The use of fluxes to remove hydrogen from the aluminum melt is completely mechanical. The smaller bubbles formed will also rise to the surface at a slower rate, thereby allowing more contact time between the melt and the degassing agent.
Because the flux has a high wetting effect on the surface, it provides better adhesion of oxides and particles. This, combined with smaller bubbles, exposes more gas to the melt, making the solvent an excellent medium for removing particles and oxides.
In practice, it is simple to use only inert gas for refining. The gas is stored in liquid form from the gas cylinder bundle or gas storage tank, and is vaporized before entering the pipeline supply system. The inert gas passes through the pressure regulator and dosing unit. In refining, according to the choice of equipment, gas is introduced into the melt through porous plugs, spray guns, or through rotating equipment or similar equipment.
Pure inert gases (such as nitrogen and argon) can only achieve a certain level of absolute hydrogen removal. In order to be lower than the predetermined value, another gas must be mixed with nitrogen or argon. Similarly, pure inert gas does not perform well in removing particles, oxides, and elements, so it is necessary to mix inert gas with reactive gas.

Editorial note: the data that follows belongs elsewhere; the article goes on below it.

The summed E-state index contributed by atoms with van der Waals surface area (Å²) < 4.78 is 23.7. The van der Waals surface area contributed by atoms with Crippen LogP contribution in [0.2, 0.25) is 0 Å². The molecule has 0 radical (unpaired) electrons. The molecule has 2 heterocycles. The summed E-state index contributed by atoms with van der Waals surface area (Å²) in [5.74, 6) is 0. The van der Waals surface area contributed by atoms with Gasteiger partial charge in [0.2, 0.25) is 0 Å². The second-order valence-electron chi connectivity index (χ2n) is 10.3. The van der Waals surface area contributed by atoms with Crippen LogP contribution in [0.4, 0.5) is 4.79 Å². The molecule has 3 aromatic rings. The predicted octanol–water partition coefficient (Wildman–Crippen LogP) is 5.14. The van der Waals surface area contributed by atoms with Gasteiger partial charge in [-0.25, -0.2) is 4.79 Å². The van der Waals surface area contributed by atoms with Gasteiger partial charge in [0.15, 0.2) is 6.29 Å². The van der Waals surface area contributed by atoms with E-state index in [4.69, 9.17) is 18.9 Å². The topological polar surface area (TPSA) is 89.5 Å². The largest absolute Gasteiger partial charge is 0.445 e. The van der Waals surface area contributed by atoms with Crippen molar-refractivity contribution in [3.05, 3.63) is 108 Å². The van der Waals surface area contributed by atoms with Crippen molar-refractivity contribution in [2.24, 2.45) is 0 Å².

Fluxes for aluminum melt are used to describe aluminum melt processing in which compounds are used. These compounds are usually inorganic and can perform multiple functions such as degassing, reducing calcium, removing impurities, and forming alloys. Aluminum casting flux also includes treating the melt with inert gas or reactive gas to remove inclusions or gaseous contaminants from the metal. Liquid Aluminium Flux (in powder, flake, or granular form) is usually composed of chloride and fluoride and additional additives to give it special properties. When mixing inert gases with fluxes, it is important to mix these gases correctly.